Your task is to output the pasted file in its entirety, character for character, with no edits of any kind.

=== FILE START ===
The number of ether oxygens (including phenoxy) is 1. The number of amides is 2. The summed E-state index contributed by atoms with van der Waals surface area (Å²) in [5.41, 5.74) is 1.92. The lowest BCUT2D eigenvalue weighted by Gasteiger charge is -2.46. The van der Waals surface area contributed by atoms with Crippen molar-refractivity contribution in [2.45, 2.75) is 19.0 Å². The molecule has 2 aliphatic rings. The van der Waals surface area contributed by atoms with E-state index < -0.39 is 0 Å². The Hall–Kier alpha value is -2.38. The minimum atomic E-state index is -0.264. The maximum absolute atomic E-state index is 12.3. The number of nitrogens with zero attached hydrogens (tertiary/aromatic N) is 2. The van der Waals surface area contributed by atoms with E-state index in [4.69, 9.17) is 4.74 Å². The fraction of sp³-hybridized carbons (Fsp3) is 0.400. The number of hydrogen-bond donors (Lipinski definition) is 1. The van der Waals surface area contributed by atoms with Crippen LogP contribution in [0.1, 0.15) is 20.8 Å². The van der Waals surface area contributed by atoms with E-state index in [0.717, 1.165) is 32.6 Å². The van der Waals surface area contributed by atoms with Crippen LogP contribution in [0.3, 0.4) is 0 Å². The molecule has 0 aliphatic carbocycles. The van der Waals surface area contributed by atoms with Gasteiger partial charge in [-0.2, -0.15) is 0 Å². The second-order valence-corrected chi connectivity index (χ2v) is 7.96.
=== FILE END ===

The number of ether oxygens (including phenoxy) is 1. The number of amides is 2. The summed E-state index contributed by atoms with van der Waals surface area (Å²) in [5.41, 5.74) is 1.92. The lowest BCUT2D eigenvalue weighted by Gasteiger charge is -2.46. The van der Waals surface area contributed by atoms with Crippen molar-refractivity contribution in [2.45, 2.75) is 19.0 Å². The molecule has 2 aliphatic rings. The van der Waals surface area contributed by atoms with E-state index < -0.39 is 0 Å². The Hall–Kier alpha value is -2.38. The minimum atomic E-state index is -0.264. The maximum absolute atomic E-state index is 12.3. The number of nitrogens with zero attached hydrogens (tertiary/aromatic N) is 2. The van der Waals surface area contributed by atoms with E-state index in [4.69, 9.17) is 4.74 Å². The fraction of sp³-hybridized carbons (Fsp3) is 0.400. The number of hydrogen-bond donors (Lipinski definition) is 1. The van der Waals surface area contributed by atoms with Crippen LogP contribution in [0.1, 0.15) is 20.8 Å². The van der Waals surface area contributed by atoms with E-state index in [0.717, 1.165) is 32.6 Å². The van der Waals surface area contributed by atoms with Crippen LogP contribution in [0.3, 0.4) is 0 Å². The molecule has 0 aliphatic carbocycles. The van der Waals surface area contributed by atoms with Gasteiger partial charge in [-0.2, -0.15) is 0 Å². The second-order valence-corrected chi connectivity index (χ2v) is 7.96.